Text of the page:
For much of my career, I have been modeling for family members how to be fully present with their loved one on their final journey, or in the absence of family, being present myself to the patient. Mostly, this is a peaceful and holy time of deep connection. It is a time, in Jewish tradition, when the soul can return to its original purity. The final vidui recited by the dying or on their behalf by the chaplain or a loved one is an acknowledgement of a life well-lived as a fallible human being.
God knows that we make mistakes, and cause suffering to ourselves and others. God knows that we try to make amends, try harder to be good. God waits patiently for our return to our better natures. Jewish tradition teaches that there are three ways to atone for wrongs committed and suffering caused. One is by making teshuvah (repenting and making amends) together with the rituals of the Yamim Noraim (the days from Rosh Hashanah through Yom Kippur). Another means, according to a talmudic discussion, is through yissurin, suffering, and a third is through death.
Curiously, the talmudic passage (BT Berakhot 5b) that asserts suffering is a means to atonement ends with three examples of rabbis refusing their suffering, the theoretical discussion of the law notwithstanding. In one of these stories R. Hiyya b. Abba fell ill, and R. Johanan went in to visit him. R. Johanan said to him: Are your sufferings welcome to you? He replied: Neither they nor their reward. R. Johanan said to him: Give me your hand. He gave him his hand, and he raised him.
We can learn from this story that it is permitted to refuse to suffer.
In the story, R. Johanan was able to perform some sort of miracle. Unlike R. Johanan, we are not able to perform such a miracle. If a patient reaches the point where they can no longer bear their suffering, the means open to us of “lifting” them out of their unwanted suffering is assisted suicide.
A second idea from Jewish tradition that bears on this issue is that just as God is a rofeh, a healer, so we, too, must be healers. Humanity is given the knowledge to heal and relieve suffering, and we have the obligation to use such knowledge for this purpose. Today, we now have the ability to “lift” another out of their suffering through assisted suicide. Our knowledge also includes the understanding that there can be healing in death just as there is healing in life. Thus, to heal by means of assisted suicide may in certain instances be considered an obligation.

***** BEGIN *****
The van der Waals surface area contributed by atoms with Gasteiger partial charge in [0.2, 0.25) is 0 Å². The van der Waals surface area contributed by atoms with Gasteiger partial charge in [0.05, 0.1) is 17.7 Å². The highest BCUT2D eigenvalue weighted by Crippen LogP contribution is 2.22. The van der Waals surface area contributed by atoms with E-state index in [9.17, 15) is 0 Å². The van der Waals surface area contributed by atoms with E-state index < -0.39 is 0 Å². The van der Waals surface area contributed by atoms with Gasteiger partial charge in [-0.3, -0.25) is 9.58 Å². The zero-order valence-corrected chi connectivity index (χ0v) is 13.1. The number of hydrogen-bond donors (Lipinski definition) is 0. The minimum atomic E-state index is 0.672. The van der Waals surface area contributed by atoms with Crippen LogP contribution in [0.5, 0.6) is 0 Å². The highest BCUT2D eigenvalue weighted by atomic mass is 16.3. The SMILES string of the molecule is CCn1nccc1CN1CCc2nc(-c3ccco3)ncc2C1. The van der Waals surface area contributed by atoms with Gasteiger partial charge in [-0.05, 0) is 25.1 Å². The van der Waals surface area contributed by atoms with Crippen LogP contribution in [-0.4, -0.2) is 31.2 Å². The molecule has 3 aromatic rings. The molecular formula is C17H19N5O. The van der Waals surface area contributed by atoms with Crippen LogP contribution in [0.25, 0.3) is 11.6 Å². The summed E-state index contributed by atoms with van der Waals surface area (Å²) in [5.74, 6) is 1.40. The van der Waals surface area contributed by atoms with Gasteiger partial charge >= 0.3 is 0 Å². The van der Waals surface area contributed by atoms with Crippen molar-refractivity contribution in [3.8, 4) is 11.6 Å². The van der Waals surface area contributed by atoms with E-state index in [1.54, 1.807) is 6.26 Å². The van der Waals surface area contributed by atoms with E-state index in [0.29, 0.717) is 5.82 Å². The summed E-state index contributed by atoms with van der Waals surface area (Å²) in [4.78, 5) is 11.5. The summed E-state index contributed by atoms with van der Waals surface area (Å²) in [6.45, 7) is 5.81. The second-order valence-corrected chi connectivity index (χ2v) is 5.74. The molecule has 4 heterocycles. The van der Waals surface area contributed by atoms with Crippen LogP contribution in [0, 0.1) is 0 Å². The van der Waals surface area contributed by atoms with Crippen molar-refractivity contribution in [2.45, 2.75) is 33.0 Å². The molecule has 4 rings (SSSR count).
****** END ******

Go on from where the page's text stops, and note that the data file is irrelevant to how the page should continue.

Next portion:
There is also a mystical teaching that everything we do is permeated by the Divine will. When I am faced with supporting someone in a difficult end-of-life decision, I share with them what I know of the Jewish view, but I also suggest to them that they follow their heart and let God work the Divine will through them.
As liberal Jews, we have the option of cherry-picking the part of the tradition that fits us—that supports what our minds and hearts also tell us is good, right and true. I view this as a strength of our living tradition in its confrontation with ever-changing conditions of life.
So, if I were the chaplain to someone facing the decision of asking for assistance to die, I would, like R. Johanan, ask, “Are your sufferings really too much for you?” I would also ask the patient if they are able to forgive the potential assistant for hastening their death. I see this forgiveness as a necessary component of the patient’s true wishes and ability to own their decision. If the assistance is expected of a loved one rather than a professional, I would help the patient understand the burden they are placing upon their loved one’s soul and psyche. I would speak to the loved one, called upon to share in this life-altering decision and ask if they are prepared to administer this final act of compassion to relieve their loved one’s suffering. It must be freely given as a courageous act of love. I would help them feel God’s loving presence as the source of their strength to perform the task.
Above all, if asked to take part in such a decision process, I would hope to facilitate the patient and their loved one in a mutual vidui where forgiveness is given and received by both parties, and their bond of love is reaffirmed in the presence of the Holy One of Blessing, who makes such decisions possible.